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Perfect Masters of Their Art: Re-Imagining Expertise
Journal of Architectural Education (1984-)
Vol. 53, No. 3, Beyond Expert Culture (Feb., 2000), pp. 141-145
Published by: Taylor & Francis, Ltd. on behalf of the Association of Collegiate Schools of Architecture, Inc.
Stable URL: http://www.jstor.org/stable/1425632
Page Count: 5
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This essay examines the testimony presented in a court action that took place in Utrecht, Holland in 1542. It uses the trial as a case study that illustrates and elaborates the significant issues that emerge when the basis of any professional expertise is challenged and tested. It suggests that the case presents us with a model for understanding one way in which the professions make use of specialized definitions of their expertise to circumscribe and defend the privileged domains of their beliefs and practices. It also provides us with a documented example of the way in which the new, platonic view of the architect framed by both Vitruvius and Alberti was rapidly received, adopted, and diffused in postmedieval Europe.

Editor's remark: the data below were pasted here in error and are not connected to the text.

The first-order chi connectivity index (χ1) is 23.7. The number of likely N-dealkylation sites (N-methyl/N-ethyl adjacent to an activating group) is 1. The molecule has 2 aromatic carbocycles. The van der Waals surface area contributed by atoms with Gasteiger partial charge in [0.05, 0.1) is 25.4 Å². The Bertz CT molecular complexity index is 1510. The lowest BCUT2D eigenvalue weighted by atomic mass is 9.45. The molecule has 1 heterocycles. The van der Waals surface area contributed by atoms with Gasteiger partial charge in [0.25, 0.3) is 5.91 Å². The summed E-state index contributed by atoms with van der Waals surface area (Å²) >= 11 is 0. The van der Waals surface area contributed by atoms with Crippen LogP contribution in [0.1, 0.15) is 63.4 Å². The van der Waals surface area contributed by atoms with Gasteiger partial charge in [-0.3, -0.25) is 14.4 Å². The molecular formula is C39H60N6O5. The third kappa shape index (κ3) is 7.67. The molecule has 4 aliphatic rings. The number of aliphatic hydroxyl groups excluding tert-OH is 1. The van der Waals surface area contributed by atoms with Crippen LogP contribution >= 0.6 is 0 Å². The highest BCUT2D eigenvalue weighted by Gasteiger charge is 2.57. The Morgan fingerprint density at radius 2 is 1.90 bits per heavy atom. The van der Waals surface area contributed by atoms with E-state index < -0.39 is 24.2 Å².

Journal of Architectural Education (1984-) © 2000 Taylor & Francis, Ltd.